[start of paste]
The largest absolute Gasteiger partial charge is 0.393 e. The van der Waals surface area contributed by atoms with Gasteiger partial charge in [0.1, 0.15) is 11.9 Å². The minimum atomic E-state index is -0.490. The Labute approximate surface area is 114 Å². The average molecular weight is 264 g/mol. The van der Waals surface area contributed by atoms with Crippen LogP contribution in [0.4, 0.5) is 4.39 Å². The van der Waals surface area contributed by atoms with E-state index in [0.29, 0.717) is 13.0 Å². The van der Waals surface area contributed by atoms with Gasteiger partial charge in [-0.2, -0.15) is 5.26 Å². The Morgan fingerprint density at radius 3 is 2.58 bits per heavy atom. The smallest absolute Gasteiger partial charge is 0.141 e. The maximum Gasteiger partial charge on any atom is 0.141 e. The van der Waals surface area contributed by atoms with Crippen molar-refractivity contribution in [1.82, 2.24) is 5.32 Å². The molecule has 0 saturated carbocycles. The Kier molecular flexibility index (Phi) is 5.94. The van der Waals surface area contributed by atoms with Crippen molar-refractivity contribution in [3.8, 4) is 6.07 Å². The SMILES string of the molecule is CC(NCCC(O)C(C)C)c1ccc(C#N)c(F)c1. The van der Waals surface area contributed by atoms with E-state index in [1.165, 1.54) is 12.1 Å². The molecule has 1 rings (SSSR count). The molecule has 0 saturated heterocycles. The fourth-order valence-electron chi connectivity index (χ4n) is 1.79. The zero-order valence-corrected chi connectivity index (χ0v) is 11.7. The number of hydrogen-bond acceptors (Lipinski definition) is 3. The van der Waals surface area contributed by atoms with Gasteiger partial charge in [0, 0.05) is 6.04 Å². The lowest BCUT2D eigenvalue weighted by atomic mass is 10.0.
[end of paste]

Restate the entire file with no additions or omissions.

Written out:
The largest absolute Gasteiger partial charge is 0.393 e. The van der Waals surface area contributed by atoms with Gasteiger partial charge in [0.1, 0.15) is 11.9 Å². The minimum atomic E-state index is -0.490. The Labute approximate surface area is 114 Å². The average molecular weight is 264 g/mol. The van der Waals surface area contributed by atoms with Crippen LogP contribution in [0.4, 0.5) is 4.39 Å². The van der Waals surface area contributed by atoms with E-state index in [0.29, 0.717) is 13.0 Å². The van der Waals surface area contributed by atoms with Gasteiger partial charge in [-0.2, -0.15) is 5.26 Å². The Morgan fingerprint density at radius 3 is 2.58 bits per heavy atom. The smallest absolute Gasteiger partial charge is 0.141 e. The maximum Gasteiger partial charge on any atom is 0.141 e. The van der Waals surface area contributed by atoms with Crippen molar-refractivity contribution in [1.82, 2.24) is 5.32 Å². The molecule has 0 saturated carbocycles. The Kier molecular flexibility index (Phi) is 5.94. The van der Waals surface area contributed by atoms with Crippen molar-refractivity contribution in [3.8, 4) is 6.07 Å². The SMILES string of the molecule is CC(NCCC(O)C(C)C)c1ccc(C#N)c(F)c1. The van der Waals surface area contributed by atoms with E-state index in [1.165, 1.54) is 12.1 Å². The molecule has 1 rings (SSSR count). The molecule has 0 saturated heterocycles. The fourth-order valence-electron chi connectivity index (χ4n) is 1.79. The zero-order valence-corrected chi connectivity index (χ0v) is 11.7. The number of hydrogen-bond acceptors (Lipinski definition) is 3. The van der Waals surface area contributed by atoms with Gasteiger partial charge in [0, 0.05) is 6.04 Å². The lowest BCUT2D eigenvalue weighted by atomic mass is 10.0.